Commonalities and coincidences: what data and interpretation tells us about Global Game Jam games

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dc.contributor.advisor Gestwicki, Paul V.
dc.contributor.author Hughes, Zachary Paul
dc.date.accessioned 2020-11-16T18:53:41Z
dc.date.available 2020-11-16T18:53:41Z
dc.date.issued 2020-05
dc.identifier.uri http://cardinalscholar.bsu.edu/handle/123456789/202536
dc.description.abstract The Global Game Jam is an annual event that invites people from around the world to participate in a 48-hour period dedicated to the art of game design. In an effort to find any commonalities between design choices among Global Game Jam games, a total of 40 games were randomly chosen and played for the purpose of recording data into a form. The form consists of questions regarding artistic, mechanical, and narrative choices, as well as the presence of Laws (2010) ideas on narrative and Koster’s (2012) thoughts on feedback. The data was then analyzed to find any meaningful information. Diversifiers, which are restraints that jammers can choose to put on themselves during the design process, were found to possibly have some effect on how well a game is enjoyed. Games with no diversifiers were far more likely to be disliked during play, and 8 out of all 10 disliked games had no diversifiers. Games that focused more on art tended to be more difficult to play and less fun. Many times, games seemed to lack any sort of instructions. Games with certain diversifiers that inspired clearer understanding had a greater chance of being enjoyed, and games that were enjoyed had a greater mean of feedback than in that of all games. Elements of Hope and Fear were found in 10 of the 15 games that I enjoyed. The presence of a three-part narrative wasn’t conclusive in whether or not it could improve a game’s entertainment value. en_US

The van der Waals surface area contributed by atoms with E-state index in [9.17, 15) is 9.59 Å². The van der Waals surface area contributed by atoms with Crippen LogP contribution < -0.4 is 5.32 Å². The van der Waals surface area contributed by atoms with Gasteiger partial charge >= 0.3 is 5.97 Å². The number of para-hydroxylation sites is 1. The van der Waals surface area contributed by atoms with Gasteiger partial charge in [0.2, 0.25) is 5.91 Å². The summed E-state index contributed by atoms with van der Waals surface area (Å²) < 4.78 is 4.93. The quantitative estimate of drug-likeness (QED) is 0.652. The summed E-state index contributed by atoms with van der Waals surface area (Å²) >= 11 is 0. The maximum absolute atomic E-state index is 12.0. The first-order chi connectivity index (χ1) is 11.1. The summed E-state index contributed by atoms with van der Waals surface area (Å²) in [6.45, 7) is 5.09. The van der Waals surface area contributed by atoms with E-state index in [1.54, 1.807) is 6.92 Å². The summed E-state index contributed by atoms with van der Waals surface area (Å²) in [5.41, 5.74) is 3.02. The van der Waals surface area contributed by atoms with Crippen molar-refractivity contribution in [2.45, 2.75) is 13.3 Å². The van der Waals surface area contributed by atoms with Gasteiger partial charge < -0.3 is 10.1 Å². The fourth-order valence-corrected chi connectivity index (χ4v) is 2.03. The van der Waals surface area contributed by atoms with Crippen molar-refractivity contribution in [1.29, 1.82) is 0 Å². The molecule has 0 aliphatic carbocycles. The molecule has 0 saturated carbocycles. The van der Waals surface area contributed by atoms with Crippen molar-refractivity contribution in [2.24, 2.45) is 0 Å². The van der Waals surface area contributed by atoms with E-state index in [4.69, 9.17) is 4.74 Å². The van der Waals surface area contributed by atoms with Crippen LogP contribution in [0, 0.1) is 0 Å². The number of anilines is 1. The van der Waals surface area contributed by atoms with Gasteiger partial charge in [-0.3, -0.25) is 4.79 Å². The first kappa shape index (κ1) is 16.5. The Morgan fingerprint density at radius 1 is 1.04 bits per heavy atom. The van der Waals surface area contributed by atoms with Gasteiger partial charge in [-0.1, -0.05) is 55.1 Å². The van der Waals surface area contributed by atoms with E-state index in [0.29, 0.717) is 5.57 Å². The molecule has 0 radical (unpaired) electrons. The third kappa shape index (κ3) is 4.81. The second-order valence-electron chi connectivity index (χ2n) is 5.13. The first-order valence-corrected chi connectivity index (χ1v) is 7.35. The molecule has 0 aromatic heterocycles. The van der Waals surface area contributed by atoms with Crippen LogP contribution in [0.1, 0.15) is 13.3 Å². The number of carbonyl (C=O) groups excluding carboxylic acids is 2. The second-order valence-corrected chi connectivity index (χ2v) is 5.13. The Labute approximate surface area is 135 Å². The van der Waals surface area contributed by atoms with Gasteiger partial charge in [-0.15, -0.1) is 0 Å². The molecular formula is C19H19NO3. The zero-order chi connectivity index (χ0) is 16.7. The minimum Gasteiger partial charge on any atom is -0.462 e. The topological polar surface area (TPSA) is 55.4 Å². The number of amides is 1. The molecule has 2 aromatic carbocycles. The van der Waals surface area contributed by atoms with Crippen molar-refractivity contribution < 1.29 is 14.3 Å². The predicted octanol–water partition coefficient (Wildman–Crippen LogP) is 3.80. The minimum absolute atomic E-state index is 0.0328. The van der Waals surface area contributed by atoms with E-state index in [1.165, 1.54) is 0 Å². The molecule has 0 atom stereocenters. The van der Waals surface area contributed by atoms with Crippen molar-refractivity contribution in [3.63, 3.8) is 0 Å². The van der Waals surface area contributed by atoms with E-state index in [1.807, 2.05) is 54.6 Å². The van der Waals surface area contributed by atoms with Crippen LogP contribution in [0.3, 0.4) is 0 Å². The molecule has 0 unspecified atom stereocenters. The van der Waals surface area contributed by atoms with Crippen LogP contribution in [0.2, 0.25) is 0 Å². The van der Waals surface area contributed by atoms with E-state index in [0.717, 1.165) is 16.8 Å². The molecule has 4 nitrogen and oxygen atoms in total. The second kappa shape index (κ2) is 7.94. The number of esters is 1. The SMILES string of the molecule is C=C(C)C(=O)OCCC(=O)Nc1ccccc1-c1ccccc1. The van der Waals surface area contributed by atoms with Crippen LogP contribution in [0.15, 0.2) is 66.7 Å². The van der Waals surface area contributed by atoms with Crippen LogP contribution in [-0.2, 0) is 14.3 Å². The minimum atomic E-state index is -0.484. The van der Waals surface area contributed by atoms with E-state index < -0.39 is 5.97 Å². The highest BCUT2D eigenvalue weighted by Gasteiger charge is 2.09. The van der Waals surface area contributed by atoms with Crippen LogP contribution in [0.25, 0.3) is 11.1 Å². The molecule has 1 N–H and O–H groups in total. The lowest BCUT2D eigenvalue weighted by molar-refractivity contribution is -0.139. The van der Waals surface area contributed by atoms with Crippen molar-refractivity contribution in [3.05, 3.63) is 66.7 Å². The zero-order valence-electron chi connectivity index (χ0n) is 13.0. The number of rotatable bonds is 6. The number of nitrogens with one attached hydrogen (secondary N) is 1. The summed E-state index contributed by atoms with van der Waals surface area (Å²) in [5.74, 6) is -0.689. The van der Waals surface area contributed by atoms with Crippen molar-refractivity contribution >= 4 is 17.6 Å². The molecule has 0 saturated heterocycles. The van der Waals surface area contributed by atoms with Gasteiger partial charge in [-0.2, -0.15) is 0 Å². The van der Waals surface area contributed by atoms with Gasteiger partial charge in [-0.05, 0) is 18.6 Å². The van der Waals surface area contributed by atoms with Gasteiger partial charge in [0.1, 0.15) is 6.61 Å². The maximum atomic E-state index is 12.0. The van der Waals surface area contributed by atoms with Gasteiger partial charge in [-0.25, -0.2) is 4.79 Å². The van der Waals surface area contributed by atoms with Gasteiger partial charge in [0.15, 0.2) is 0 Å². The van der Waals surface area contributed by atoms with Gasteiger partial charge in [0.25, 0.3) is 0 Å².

dc.description.sponsorship Honors College
dc.title Commonalities and coincidences: what data and interpretation tells us about Global Game Jam games en_US
dc.type Undergraduate senior honors thesis
dc.description.degree Thesis (B.?) en_US


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  • Undergraduate Honors Theses [5928]
    Honors theses submitted to the Honors College by Ball State University undergraduate students in partial fulfillment of degree requirements.

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